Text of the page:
The new costume will be part of a multi-year storyline rebooting the character in the able hands of writer J. Michael Straczynski, best known for his Babylon 5 science fiction television series and his critically-acclaimed and best-selling Amazing Spider-man comic run. Artist Don Kramer does a fine job making the legendary heroine look great in her new duds.
The new Wonder Woman design is much more conservative. Gone are the bikini briefs, the knee-high red boots, the bare shoulders, arms, and thighs. She still has a golden tiara, bulletproof gauntlets, her trusty magic lasso, and a low-cut, form-fitting, red shirt with a gilded eagle emblazened beneath her cleavage. Most dramatically, she now sports black leather pants and a stylish jacket.
Is this a legitimate attempt to address the often sexist depictions of female superheroes who run around in their underwear, or is it just an attention-grabbing gimmick? (If the latter, it is already working, with stories in the mainstream press, such as the New York Daily News, and on the Internet, via popular blogs like Bleeding Cool.)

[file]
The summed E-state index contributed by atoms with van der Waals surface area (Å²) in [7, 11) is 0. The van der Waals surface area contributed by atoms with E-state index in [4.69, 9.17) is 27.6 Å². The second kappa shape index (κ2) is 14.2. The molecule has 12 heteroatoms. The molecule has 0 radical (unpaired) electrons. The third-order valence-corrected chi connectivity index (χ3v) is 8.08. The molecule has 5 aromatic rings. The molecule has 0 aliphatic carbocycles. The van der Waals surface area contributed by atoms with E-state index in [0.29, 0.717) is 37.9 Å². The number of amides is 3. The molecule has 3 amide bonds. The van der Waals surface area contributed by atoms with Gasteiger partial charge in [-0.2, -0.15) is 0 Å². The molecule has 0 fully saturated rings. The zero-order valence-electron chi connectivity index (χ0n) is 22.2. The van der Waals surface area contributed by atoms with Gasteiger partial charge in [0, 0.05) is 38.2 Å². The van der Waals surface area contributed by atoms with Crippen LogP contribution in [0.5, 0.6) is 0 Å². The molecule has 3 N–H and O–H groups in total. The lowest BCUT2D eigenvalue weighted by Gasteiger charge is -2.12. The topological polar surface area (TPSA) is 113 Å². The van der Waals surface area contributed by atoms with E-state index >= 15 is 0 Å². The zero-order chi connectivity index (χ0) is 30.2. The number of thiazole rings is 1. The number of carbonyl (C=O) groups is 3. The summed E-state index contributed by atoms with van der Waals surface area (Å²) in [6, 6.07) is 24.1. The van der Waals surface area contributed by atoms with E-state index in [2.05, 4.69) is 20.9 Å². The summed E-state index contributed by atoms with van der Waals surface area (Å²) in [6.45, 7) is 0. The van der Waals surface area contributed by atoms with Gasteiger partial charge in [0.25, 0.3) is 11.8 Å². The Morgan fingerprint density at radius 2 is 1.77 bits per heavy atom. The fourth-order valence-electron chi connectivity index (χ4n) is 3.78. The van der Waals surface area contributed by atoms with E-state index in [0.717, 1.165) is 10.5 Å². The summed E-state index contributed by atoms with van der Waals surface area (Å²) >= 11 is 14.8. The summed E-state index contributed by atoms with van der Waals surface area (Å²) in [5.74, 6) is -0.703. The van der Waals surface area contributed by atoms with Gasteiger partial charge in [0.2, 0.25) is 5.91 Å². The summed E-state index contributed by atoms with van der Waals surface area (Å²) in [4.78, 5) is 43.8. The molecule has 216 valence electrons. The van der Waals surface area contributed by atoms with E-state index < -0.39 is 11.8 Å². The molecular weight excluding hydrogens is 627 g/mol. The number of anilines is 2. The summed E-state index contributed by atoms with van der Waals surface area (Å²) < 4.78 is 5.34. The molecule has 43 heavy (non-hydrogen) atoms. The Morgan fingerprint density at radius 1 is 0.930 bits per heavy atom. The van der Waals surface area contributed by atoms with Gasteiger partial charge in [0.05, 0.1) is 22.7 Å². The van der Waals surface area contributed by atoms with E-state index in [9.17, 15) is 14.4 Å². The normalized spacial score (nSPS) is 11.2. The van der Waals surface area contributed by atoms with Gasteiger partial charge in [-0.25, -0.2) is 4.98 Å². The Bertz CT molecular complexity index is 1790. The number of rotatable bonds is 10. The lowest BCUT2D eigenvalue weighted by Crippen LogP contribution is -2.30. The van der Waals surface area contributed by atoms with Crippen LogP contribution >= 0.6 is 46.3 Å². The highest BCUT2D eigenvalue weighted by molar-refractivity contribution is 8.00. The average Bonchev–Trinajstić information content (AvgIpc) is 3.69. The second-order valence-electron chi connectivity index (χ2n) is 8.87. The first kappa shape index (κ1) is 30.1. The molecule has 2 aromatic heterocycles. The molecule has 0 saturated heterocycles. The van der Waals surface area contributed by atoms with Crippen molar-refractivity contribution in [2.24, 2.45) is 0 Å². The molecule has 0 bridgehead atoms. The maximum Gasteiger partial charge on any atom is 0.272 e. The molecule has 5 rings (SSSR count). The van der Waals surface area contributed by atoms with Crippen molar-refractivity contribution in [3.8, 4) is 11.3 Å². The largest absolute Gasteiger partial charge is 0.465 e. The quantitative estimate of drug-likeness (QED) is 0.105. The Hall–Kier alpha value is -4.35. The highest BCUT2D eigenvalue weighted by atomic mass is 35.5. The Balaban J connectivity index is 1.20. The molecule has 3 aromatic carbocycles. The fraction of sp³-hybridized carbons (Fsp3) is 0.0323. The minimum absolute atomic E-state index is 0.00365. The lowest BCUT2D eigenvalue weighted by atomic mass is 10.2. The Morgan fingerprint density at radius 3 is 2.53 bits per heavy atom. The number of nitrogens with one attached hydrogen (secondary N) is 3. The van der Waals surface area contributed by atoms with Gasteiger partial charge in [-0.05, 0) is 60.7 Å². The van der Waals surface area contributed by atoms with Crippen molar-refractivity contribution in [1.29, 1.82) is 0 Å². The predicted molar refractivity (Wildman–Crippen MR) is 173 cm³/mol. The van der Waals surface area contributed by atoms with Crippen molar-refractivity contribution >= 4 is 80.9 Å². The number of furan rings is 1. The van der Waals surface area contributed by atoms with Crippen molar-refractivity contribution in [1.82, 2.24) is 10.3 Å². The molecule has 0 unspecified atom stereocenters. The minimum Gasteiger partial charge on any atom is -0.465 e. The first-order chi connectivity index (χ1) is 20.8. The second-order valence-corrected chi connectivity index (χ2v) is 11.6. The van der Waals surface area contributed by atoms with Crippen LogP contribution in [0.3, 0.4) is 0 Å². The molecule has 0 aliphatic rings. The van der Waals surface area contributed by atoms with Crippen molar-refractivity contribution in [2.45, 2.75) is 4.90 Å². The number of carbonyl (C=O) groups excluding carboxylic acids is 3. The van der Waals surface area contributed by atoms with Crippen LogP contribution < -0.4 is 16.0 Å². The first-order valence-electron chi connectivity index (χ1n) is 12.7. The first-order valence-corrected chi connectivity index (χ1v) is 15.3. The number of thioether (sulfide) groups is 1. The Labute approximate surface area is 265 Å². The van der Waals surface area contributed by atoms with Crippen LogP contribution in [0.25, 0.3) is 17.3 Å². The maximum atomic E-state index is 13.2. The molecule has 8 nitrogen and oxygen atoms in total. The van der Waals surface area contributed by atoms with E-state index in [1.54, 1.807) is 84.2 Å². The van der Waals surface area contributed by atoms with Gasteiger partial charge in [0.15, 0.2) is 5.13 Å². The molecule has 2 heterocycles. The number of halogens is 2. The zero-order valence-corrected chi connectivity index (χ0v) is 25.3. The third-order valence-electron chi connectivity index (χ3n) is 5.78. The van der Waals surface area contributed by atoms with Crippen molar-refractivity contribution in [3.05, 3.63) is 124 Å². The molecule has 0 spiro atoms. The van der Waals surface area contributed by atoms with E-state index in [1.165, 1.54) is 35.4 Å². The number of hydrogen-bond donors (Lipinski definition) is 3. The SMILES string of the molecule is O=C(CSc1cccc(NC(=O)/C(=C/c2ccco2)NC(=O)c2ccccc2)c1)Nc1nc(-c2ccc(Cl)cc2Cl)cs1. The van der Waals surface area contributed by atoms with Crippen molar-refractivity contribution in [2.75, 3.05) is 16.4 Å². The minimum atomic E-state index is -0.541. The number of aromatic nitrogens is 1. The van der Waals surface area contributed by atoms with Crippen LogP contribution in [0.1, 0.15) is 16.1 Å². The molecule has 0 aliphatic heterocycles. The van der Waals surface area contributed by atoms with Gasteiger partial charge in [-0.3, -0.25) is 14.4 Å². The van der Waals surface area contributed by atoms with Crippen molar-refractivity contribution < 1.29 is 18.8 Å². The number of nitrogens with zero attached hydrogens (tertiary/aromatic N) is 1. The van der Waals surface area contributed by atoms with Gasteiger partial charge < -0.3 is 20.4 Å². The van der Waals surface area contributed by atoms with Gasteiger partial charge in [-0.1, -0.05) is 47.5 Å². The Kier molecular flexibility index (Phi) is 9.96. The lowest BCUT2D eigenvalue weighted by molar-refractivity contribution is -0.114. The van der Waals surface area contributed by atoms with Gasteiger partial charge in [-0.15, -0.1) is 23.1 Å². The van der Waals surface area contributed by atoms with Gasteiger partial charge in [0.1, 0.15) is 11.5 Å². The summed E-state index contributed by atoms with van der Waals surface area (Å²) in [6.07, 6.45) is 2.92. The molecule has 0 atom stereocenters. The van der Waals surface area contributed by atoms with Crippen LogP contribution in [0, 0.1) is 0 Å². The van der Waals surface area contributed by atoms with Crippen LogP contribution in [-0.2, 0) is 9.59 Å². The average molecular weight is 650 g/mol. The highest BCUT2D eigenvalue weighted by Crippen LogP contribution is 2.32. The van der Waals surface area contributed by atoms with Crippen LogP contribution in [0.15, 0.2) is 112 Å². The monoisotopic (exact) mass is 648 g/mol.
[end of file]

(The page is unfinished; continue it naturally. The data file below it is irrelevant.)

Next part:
Wonder Woman's primary colored, skimpy costume has been one of the things about the character that has often been criticized, even though Wonder Woman has also served as a feminist icon. Maybe the redesign is an early attempt by DC Entertainment to test what a new outfit might look like and sample fan reaction before making a long-anticipated, live-action movie. But they should remember that the bland, red jumpsuit worn by Cathy Lee Crosby in the 1974 TV-movie is nowhere near as popular as the more traditional version immortalized by Lynda Carter in the hit television show. Sometimes modernizing a classic costume may not be the best move.
Will the new costume eventually fade away and become a footnote in the history of the character, like some of the drastic costume changes for Superman, Batman, Spider-man, and others? Or will it be a lasting part of how people envision Wonder Woman from now on? Only time will tell.